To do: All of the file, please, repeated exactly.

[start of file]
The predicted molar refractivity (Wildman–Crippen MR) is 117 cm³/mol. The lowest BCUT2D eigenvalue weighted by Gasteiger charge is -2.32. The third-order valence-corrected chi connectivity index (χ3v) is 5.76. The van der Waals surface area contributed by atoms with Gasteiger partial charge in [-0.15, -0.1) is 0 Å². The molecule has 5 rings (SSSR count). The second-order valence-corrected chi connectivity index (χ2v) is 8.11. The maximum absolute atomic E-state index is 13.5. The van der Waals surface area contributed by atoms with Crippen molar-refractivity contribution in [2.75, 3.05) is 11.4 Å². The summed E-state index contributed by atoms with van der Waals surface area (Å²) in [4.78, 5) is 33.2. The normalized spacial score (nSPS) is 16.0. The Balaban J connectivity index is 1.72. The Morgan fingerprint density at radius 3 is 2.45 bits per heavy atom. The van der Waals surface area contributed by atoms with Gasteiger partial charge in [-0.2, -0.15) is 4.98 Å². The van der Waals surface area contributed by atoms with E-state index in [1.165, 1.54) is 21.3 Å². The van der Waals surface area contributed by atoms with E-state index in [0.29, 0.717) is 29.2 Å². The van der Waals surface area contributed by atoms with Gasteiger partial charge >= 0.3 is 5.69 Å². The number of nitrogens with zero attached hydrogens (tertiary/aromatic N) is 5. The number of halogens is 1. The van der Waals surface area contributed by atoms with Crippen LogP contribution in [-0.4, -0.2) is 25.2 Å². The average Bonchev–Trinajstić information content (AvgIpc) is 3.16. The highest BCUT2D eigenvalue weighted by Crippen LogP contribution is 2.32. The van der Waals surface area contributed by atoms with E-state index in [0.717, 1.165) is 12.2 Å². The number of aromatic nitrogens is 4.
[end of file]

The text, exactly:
The predicted molar refractivity (Wildman–Crippen MR) is 117 cm³/mol. The lowest BCUT2D eigenvalue weighted by Gasteiger charge is -2.32. The third-order valence-corrected chi connectivity index (χ3v) is 5.76. The van der Waals surface area contributed by atoms with Gasteiger partial charge in [-0.15, -0.1) is 0 Å². The molecule has 5 rings (SSSR count). The second-order valence-corrected chi connectivity index (χ2v) is 8.11. The maximum absolute atomic E-state index is 13.5. The van der Waals surface area contributed by atoms with Crippen molar-refractivity contribution in [2.75, 3.05) is 11.4 Å². The summed E-state index contributed by atoms with van der Waals surface area (Å²) in [4.78, 5) is 33.2. The normalized spacial score (nSPS) is 16.0. The Balaban J connectivity index is 1.72. The Morgan fingerprint density at radius 3 is 2.45 bits per heavy atom. The van der Waals surface area contributed by atoms with Gasteiger partial charge in [-0.2, -0.15) is 4.98 Å². The van der Waals surface area contributed by atoms with E-state index in [1.165, 1.54) is 21.3 Å². The van der Waals surface area contributed by atoms with E-state index in [0.29, 0.717) is 29.2 Å². The van der Waals surface area contributed by atoms with Gasteiger partial charge >= 0.3 is 5.69 Å². The number of nitrogens with zero attached hydrogens (tertiary/aromatic N) is 5. The number of halogens is 1. The van der Waals surface area contributed by atoms with Crippen LogP contribution in [-0.4, -0.2) is 25.2 Å². The average Bonchev–Trinajstić information content (AvgIpc) is 3.16. The highest BCUT2D eigenvalue weighted by Crippen LogP contribution is 2.32. The van der Waals surface area contributed by atoms with E-state index in [0.717, 1.165) is 12.2 Å². The number of aromatic nitrogens is 4.